You can stop stress in its tracks and recover quickly from its fiendish grip. Scientists who study the human brain have determined that when you are stressed or scared, the immediate reaction is to run, fight, freeze or fawn (appease/go along with).  In this state your ability to think clearly and creatively is severely reduced. This is because the area of the brain that registers and processes emotions like fear is separate from and responds quicker than the part of the brain that uses reason to “tame” those emotions. But when you learn to recognize the moment you become more alert before it turns into alarm or full-blown fear, you can cut it off at the pass. Then with a calm, thinking brain, you can ask your creative, curious self, “what’s a more positive approach that will reduce my stress and lead to a better outcome?” and you’ll get your answer.

EXPLORE-The Horse’s View

Horses offer insight into how this works.

I raised the stick above my hip and knew immediately it was a mistake. The tricolor paint saw the movement of my right arm and began running for her life at the end of the lunge line as if shot out of a cannon. The sensitive mare was not familiar with my tool and saw it as a threat, immediately choosing to run first and think later. Lowering the stick and my shoulders to release the pressure, she slowed and then stopped. The tension in her body, with head high, eyes wide and nostrils flared were consistent with the fear and adrenalin surging through her body. Where there is tension, there is no learning.


The fear centers of a horse’s brain are in the same place as a human, but because their thinking brain is less developed, the ability to dampen the fear response with rational thought is limited and varies depending on the horse’s innate personality. To get the desired response, I need to approach with a less threatening posture and intention and then reward the response that keeps her calm and both of us safe so she will repeat it. If I bring the stick higher and come at her with a focus and energy that again registers as a threat to the horse, I will get the same fear driven response as before. Renowned scientist, author and specialist in creating systems to counter stress in certain animal populations, Temple Grandin calls this a “hyper-specific” response of the horse to their environment.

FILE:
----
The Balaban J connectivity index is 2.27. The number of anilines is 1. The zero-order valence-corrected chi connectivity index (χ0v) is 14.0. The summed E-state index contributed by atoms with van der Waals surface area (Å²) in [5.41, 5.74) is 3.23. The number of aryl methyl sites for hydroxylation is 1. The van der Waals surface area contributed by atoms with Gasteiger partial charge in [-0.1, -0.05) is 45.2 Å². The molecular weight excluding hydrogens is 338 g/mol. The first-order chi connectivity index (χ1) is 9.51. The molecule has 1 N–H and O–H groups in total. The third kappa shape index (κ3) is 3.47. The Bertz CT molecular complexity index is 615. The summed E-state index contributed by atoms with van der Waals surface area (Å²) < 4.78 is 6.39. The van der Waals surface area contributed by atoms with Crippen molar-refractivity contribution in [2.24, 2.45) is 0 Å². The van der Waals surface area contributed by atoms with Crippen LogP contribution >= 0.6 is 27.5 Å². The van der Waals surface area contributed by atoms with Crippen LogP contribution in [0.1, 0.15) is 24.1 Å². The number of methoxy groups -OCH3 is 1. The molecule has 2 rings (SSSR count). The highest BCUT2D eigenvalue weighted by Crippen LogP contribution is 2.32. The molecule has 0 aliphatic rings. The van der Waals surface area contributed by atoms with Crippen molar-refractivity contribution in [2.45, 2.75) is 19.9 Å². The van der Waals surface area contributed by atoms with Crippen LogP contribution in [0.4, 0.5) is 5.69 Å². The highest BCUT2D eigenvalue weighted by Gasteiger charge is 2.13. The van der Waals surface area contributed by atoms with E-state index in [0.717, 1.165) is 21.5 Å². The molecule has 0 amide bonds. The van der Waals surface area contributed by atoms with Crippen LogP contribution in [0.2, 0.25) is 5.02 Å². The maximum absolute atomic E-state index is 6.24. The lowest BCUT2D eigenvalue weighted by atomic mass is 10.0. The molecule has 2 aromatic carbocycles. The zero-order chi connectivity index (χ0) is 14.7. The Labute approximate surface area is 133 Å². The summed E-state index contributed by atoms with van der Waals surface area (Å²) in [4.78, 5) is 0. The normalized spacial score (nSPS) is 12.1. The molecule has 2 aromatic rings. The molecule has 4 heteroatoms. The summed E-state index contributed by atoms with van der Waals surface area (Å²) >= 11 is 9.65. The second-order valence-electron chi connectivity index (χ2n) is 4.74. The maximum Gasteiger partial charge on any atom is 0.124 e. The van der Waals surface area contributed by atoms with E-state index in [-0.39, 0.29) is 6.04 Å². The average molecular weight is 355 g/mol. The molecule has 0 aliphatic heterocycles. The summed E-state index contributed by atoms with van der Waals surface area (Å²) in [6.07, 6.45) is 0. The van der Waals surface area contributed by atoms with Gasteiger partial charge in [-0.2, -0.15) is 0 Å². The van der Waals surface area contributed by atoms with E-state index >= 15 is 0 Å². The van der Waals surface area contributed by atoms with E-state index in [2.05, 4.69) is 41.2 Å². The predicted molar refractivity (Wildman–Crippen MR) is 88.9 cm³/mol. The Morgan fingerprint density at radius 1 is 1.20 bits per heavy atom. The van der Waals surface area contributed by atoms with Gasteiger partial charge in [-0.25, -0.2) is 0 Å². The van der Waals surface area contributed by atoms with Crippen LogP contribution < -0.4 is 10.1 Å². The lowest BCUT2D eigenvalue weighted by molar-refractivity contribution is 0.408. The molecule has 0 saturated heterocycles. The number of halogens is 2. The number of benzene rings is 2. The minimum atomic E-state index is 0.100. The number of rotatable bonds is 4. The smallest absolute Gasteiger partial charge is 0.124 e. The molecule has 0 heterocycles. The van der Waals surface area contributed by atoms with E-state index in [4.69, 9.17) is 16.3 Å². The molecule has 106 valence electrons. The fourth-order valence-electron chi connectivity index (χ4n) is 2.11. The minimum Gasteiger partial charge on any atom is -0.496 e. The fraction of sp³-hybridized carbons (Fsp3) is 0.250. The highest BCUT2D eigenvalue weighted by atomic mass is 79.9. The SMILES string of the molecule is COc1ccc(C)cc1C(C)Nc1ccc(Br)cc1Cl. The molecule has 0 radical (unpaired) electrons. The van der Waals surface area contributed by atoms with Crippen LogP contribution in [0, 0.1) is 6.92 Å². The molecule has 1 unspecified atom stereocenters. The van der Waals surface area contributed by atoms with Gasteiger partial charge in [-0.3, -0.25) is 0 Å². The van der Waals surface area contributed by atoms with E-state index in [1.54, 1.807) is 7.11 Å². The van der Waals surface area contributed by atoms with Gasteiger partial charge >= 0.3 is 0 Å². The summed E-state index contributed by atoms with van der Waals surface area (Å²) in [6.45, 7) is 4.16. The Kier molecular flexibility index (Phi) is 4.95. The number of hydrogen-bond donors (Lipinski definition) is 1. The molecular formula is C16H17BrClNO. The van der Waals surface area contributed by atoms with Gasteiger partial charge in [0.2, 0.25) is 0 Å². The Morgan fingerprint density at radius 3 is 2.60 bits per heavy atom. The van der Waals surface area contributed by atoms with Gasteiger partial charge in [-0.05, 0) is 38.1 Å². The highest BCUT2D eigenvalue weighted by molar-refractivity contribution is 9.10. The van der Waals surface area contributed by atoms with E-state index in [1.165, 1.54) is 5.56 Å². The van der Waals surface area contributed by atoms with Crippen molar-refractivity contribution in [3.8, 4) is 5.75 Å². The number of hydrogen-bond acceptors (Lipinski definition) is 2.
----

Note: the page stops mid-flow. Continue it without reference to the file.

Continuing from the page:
The Human’s View

Humans have a much more powerful “governor” on the engine of our fears and can generalize the experience of stress. No matter what is causing it, we can control how much we are affected by stress and, with curiosity and creativity, learn and apply a consistently effective approach to relieve it.

With the average amount of stress coming at us regularly (we’re not talking about trauma response here), the ability to pause and check in with the body allows us to come up with several alternatives to fight, flight, freeze or fawn. Instead of starting an argument with a loved one, we can take a moment to see what is really happening and find the patience and the words to express understanding. If our habit is to withdraw, then pause and come up with a course of action-do something! And if we are used to giving in to the wishes of others, learn to stand our ground and practice boundaries. For me, it has been an eye opener to see how quickly stress drives me to keep myself busy instead of sitting with my thoughts and exploring my needs and feelings.

DISCOVER-Sharing the Horse’s View with the Human

As part of the Life Lessons with Horses experience, my students are able to witness first-hand how their own body’s reaction to stress can be reflected in the horse. When a woman struggling to set boundaries in her life meets a sensitive, high energy mare like the one I described, the uncertain and hesitant approach of the human will send the mare’s feet in motion, prepared to exit at a moment’s notice.

Conversely, when a male student of mine who admits to feeling “a little unsure” around horses approaches the sensitive mare with an aggressive, hurried, take charge attitude, the mare again feels unsafe and paces back and forth at the end of the rope. The stress he feels registers immediately with the horse.

With the simple exercise I call “Your Horse is Your Stress”, I give each student an opportunity to see the immediate effects of tapping into their curious, creative, thinking brain. As the horse moves around them nervously, the student practices the simple act of deep breaths and shoulder shrugs. You begin by drawing the tension through your nose, raising your shoulders to your ears, followed by a release with a long exhale and dropped shoulders. The horse, being highly sensitive to its environment, knows this is different and lowers her head, licks her lips and “blows”, a soft exhale that signals a release of tension. Rinse, lather, repeat as they say and you will have a horse who finds it easier to think and respond in the presence of a calm, curious, creative human.

With practice, and the help of your teacher the horse, you can recognize stress in your body before it goes out of control with a fight, flight, freeze or fawn response. While it is impossible to eliminate all stress from our lives, consciously bringing your response to the thinking brain allows you to get curious and create new, more effective approaches to managing it.

Practice the skill of relieving stress in your life with your equine teacher at Life Lessons with Horses.  

And REGISTER TODAY for our new class, “Managing Stress in Your Life (with Horses)” starting Feb 2020